John Weedon, Managing Director of the Weedon Group, describes how his company is meeting the challenge of an imminent Brexit.
The transition period is coming to an end and Brexit is finally about to happen. Within the Weedon Group, we have been preparing for this event since the country first voted to leave back in 2016 and, with or without a deal, we are confident that we can continue to supply all our customers’ needs.
Many business leaders are concerned about situations which may or may not arise after the end of December. We have no crystal ball so, instead of trying to second guess, we have tried to anticipate all worst case scenarios and found appropriate solutions.
We have used the transition period to meet with our suppliers to ensure that all the relevant paperwork will be in place on schedule by the end of 2020 and that our supplies will continue to flow smoothly.
As an independent corrugated packaging manufacturer, we source our raw materials from independent paper mills around the world, which gives us greater flexibility. Over the years we have developed trusting relationships with these paper mills, which ensures a continuous supply. All of our paper suppliers have confirmed their support for us in the coming months.
As an independent business, we also have the freedom to select our own routes for incoming supplies from abroad and have for many years favoured the smaller ports around the UK, which anticipate fewer bottlenecks and disruptions if new border controls are imposed.
While we are not therefore expecting problems importing raw paper, large stocks are also currently being held for us in depots in the UK, and we carry a further six weeks’ supply in our own factories.
With our own in-house corrugator making our own sheet board, we enjoy significant advantages. Perhaps most importantly in the Brexit situation, it means we can control our supply of corrugated sheet board.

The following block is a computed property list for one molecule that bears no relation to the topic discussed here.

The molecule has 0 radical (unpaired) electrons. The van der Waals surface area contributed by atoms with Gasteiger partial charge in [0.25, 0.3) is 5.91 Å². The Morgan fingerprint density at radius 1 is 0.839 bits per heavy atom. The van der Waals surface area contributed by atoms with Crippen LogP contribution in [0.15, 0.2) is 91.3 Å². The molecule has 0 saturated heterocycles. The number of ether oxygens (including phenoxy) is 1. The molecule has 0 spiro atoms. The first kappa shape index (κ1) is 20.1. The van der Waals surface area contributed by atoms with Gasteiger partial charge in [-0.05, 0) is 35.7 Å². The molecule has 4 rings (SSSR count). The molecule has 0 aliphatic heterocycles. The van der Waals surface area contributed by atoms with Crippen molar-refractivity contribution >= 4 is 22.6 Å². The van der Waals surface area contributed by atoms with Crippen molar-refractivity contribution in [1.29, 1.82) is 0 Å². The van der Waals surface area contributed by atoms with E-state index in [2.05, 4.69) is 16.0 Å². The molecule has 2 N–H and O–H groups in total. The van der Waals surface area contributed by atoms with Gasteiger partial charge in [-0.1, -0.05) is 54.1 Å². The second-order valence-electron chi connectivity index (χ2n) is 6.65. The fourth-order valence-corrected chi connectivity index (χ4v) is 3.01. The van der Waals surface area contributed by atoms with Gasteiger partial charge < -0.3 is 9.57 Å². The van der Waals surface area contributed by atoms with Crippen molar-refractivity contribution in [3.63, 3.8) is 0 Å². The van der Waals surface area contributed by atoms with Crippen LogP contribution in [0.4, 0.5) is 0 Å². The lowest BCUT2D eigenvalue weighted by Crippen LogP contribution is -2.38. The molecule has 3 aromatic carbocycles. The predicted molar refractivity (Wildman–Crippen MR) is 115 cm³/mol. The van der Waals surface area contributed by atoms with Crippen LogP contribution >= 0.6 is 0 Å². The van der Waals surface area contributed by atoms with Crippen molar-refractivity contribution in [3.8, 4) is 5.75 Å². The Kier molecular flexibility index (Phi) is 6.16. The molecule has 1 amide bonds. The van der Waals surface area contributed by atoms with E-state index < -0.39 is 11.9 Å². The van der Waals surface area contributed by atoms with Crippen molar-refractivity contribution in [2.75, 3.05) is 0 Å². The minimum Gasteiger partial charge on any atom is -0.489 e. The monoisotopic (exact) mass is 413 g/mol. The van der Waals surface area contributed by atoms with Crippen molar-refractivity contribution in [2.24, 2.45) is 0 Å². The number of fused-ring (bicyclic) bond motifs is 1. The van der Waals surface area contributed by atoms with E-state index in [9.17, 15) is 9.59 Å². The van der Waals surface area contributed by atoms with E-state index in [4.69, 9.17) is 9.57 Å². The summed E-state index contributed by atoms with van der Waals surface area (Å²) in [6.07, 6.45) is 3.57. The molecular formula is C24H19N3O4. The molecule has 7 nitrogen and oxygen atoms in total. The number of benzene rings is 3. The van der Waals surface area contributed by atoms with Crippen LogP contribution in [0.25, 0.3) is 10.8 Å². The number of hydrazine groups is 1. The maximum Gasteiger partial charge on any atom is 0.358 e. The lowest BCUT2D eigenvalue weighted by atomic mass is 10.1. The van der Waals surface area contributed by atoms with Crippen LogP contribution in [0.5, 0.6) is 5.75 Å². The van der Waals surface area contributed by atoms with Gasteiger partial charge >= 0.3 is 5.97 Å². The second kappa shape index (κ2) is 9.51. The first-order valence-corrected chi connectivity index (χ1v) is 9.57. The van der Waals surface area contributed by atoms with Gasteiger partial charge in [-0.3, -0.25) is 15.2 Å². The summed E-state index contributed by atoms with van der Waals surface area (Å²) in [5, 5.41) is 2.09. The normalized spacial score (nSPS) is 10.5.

It is possible that changes governing the use of EU vehicles to transport goods around the UK may lead to a shortage of available road transport vehicles. But we have our own fleet of wagons, supplemented by our long-standing partnership with a logistics company, which gives us independence in the collection of raw materials and the delivery of finished products around the country.
Finally, the imposition of tariffs is one of the fears in a no-deal Brexit. However, we do not expect tariffs to affect our industry as they are unlikely to be imposed on either paper or our other significant imported raw material, starch.
Taking into account all these measures, the Weedon Group expects to be able to continue manufacturing at full capacity, even if there are initial teething problems elsewhere in the industry after 1 January. The New Year will undoubtedly usher in a new way of doing business for the UK but we are confident that, whatever the Brexit negotiators finally resolve, we will continue to provide a first class, uninterrupted service to our customers.
Weedon Group plant based packaging and displays